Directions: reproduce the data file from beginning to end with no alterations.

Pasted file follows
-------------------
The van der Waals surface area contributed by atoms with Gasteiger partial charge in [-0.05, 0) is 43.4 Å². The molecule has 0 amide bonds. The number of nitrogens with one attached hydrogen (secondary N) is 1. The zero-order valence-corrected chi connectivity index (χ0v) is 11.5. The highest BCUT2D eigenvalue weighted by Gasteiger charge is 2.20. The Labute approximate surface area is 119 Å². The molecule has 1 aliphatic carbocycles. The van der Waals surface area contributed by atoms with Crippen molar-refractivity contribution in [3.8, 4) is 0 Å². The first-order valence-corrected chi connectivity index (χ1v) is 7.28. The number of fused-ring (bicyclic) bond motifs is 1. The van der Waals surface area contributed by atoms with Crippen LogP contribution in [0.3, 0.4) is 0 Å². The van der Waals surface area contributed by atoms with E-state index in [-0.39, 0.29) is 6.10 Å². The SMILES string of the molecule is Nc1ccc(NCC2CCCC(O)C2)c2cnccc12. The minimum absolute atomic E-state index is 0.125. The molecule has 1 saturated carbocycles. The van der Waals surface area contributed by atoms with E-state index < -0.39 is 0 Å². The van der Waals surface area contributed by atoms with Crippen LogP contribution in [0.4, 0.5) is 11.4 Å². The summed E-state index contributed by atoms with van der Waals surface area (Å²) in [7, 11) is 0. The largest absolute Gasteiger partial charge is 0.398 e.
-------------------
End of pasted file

The van der Waals surface area contributed by atoms with Gasteiger partial charge in [-0.05, 0) is 43.4 Å². The molecule has 0 amide bonds. The number of nitrogens with one attached hydrogen (secondary N) is 1. The zero-order valence-corrected chi connectivity index (χ0v) is 11.5. The highest BCUT2D eigenvalue weighted by Gasteiger charge is 2.20. The Labute approximate surface area is 119 Å². The molecule has 1 aliphatic carbocycles. The van der Waals surface area contributed by atoms with Crippen molar-refractivity contribution in [3.8, 4) is 0 Å². The first-order valence-corrected chi connectivity index (χ1v) is 7.28. The number of fused-ring (bicyclic) bond motifs is 1. The van der Waals surface area contributed by atoms with Crippen LogP contribution in [0.3, 0.4) is 0 Å². The van der Waals surface area contributed by atoms with E-state index in [-0.39, 0.29) is 6.10 Å². The SMILES string of the molecule is Nc1ccc(NCC2CCCC(O)C2)c2cnccc12. The minimum absolute atomic E-state index is 0.125. The molecule has 1 saturated carbocycles. The van der Waals surface area contributed by atoms with E-state index < -0.39 is 0 Å². The van der Waals surface area contributed by atoms with Crippen LogP contribution in [0.4, 0.5) is 11.4 Å². The summed E-state index contributed by atoms with van der Waals surface area (Å²) in [7, 11) is 0. The largest absolute Gasteiger partial charge is 0.398 e.